Shields, Carol (1935–2003)
Shields, Carol (1935–2003)
Canadian novelist and short-story writer. Born Carol Warner, June 2, 1935, in Oak Park, Illinois; died of breast cancer, July 16, 2003, in Victoria, British Columbia, Canada; Hanover College, BA; attended University of Exeter in England; University of Ottowa, MA; m. Donald Hughes Shields (professor of civil engineering), 1957; children: 5
Moved with Canadian husband to Canada (1957); taught literature at universities of Ottawa and British Columbia; served as editor for journal Canadian Slavonic Papers; lived with family in Winnipeg after 1980, working as professor of English and chancellor at University of Manitoba; won Pulitzer Prize for The Stone Diaries (1993); works include Small Ceremonies (1976), The Box Garden (1977), Happenstance (1980), A Fairly Conventional Woman (1982), Various Miracles (1985), Swann (1987), The Orange Fish (1989), Larry's Party (1997), Dressing Up for the Carnival, (2001), and the bestselling Unless (2002); also wrote a book of literary criticism, Susanna Moodie: Voice and Vision (1977), and a biography, Jane Austen, which won the Charles Taylor prize for literary nonfiction (2002).
"Shields, Carol (1935–2003)." Dictionary of Women Worldwide: 25,000 Women Through the Ages. . Encyclopedia.com. (July 23, 2019). https://www.encyclopedia.com/women/dictionaries-thesauruses-pictures-and-press-releases/shields-carol-1935-2003
"Shields, Carol (1935–2003)." Dictionary of Women Worldwide: 25,000 Women Through the Ages. . Retrieved July 23, 2019 from Encyclopedia.com: https://www.encyclopedia.com/women/dictionaries-thesauruses-pictures-and-press-releases/shields-carol-1935-2003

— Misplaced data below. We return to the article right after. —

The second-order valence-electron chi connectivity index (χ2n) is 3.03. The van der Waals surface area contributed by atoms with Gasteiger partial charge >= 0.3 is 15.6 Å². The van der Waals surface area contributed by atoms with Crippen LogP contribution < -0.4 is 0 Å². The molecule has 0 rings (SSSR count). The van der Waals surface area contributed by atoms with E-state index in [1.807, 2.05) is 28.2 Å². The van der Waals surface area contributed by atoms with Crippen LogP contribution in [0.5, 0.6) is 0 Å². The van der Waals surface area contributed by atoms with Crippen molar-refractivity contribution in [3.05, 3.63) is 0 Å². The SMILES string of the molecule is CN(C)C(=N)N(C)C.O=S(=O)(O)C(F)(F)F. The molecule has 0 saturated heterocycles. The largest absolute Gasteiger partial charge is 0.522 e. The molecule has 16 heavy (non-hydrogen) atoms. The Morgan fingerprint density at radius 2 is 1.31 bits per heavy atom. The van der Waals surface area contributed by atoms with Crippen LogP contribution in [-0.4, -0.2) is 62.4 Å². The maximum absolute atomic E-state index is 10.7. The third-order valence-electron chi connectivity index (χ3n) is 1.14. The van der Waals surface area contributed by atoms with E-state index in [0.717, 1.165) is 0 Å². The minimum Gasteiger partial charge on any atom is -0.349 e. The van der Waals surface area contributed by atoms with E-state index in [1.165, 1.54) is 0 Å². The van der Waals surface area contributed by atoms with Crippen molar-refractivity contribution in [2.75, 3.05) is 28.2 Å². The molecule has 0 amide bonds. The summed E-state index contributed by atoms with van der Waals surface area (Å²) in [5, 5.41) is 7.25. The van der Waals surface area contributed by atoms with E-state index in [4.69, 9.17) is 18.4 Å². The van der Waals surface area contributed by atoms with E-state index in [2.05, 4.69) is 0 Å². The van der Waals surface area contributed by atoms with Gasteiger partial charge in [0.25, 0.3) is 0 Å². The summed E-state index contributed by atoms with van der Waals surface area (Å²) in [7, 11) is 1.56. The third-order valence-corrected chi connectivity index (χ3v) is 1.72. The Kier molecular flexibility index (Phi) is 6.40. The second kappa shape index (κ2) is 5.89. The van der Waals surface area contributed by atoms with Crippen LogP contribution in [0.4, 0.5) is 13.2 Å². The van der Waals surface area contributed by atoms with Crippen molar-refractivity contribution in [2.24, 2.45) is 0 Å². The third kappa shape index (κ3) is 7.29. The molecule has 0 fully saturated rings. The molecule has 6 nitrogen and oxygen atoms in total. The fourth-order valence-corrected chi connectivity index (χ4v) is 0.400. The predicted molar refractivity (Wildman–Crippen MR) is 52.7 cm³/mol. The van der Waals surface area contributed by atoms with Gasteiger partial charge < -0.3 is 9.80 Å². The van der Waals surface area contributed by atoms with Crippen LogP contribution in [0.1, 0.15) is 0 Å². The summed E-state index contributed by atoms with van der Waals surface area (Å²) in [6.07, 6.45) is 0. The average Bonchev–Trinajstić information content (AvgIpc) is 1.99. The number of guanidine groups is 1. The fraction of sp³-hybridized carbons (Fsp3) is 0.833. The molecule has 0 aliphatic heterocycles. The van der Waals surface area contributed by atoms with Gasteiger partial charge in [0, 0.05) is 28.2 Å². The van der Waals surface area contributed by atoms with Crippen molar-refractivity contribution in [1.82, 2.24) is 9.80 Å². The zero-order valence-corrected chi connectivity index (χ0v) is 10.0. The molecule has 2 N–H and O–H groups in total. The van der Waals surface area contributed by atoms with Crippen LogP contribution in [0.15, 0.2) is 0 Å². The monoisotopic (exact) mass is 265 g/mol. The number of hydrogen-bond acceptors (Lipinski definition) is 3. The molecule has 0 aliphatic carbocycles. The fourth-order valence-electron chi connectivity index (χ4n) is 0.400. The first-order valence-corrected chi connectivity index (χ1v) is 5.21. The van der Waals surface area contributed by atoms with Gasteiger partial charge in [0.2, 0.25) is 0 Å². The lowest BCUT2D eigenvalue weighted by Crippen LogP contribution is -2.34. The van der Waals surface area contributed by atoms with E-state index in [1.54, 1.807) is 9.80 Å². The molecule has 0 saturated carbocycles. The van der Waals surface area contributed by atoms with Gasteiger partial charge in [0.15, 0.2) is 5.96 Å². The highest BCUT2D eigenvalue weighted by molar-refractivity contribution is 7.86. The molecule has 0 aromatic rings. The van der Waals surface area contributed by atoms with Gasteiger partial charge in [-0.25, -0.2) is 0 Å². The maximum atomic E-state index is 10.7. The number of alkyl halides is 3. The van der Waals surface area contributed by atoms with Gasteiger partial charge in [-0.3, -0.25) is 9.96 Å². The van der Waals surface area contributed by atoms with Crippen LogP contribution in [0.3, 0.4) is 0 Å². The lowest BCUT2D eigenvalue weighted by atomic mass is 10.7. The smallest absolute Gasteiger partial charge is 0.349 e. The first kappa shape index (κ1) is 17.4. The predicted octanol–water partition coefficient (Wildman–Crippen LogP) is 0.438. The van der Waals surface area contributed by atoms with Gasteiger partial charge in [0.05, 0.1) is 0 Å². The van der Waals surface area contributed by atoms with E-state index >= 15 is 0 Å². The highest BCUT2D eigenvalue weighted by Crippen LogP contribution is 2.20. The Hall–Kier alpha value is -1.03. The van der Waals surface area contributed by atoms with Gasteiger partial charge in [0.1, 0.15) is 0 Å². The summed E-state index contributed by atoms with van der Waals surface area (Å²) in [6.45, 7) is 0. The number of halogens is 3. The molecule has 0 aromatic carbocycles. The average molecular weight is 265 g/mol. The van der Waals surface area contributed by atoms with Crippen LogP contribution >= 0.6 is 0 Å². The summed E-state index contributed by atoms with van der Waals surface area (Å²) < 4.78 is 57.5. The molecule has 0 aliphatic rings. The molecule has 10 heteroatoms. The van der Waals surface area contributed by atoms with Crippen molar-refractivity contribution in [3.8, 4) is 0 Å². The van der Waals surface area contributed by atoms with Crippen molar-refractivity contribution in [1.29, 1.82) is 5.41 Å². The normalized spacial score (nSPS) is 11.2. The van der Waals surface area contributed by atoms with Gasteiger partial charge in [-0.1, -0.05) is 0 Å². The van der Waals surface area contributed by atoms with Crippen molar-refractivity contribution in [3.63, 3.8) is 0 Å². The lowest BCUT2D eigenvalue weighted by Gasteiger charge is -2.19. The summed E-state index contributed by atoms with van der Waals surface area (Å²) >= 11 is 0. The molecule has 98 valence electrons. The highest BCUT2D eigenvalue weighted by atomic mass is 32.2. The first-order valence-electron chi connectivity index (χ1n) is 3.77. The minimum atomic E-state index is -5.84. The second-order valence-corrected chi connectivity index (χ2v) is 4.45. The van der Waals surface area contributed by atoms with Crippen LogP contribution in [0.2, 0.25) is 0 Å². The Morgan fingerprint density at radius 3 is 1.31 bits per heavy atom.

Encyclopedia.com gives you the ability to cite reference entries and articles according to common styles from the Modern Language Association (MLA), The Chicago Manual of Style, and the American Psychological Association (APA).
Within the “Cite this article” tool, pick a style to see how all available information looks when formatted according to that style. Then, copy and paste the text into your bibliography or works cited list.
Because each style has its own formatting nuances that evolve over time and not all information is available for every reference entry or article, Encyclopedia.com cannot guarantee each citation it generates. Therefore, it’s best to use Encyclopedia.com citations as a starting point before checking the style against your school or publication’s requirements and the most-recent information available at these sites:
Modern Language Association
The Chicago Manual of Style
American Psychological Association
- Most online reference entries and articles do not have page numbers. Therefore, that information is unavailable for most Encyclopedia.com content. However, the date of retrieval is often important. Refer to each style’s convention regarding the best way to format page numbers and retrieval dates.
- In addition to the MLA, Chicago, and APA styles, your school, university, publication, or institution may have its own requirements for citations. Therefore, be sure to refer to those guidelines when editing your bibliography or works cited list.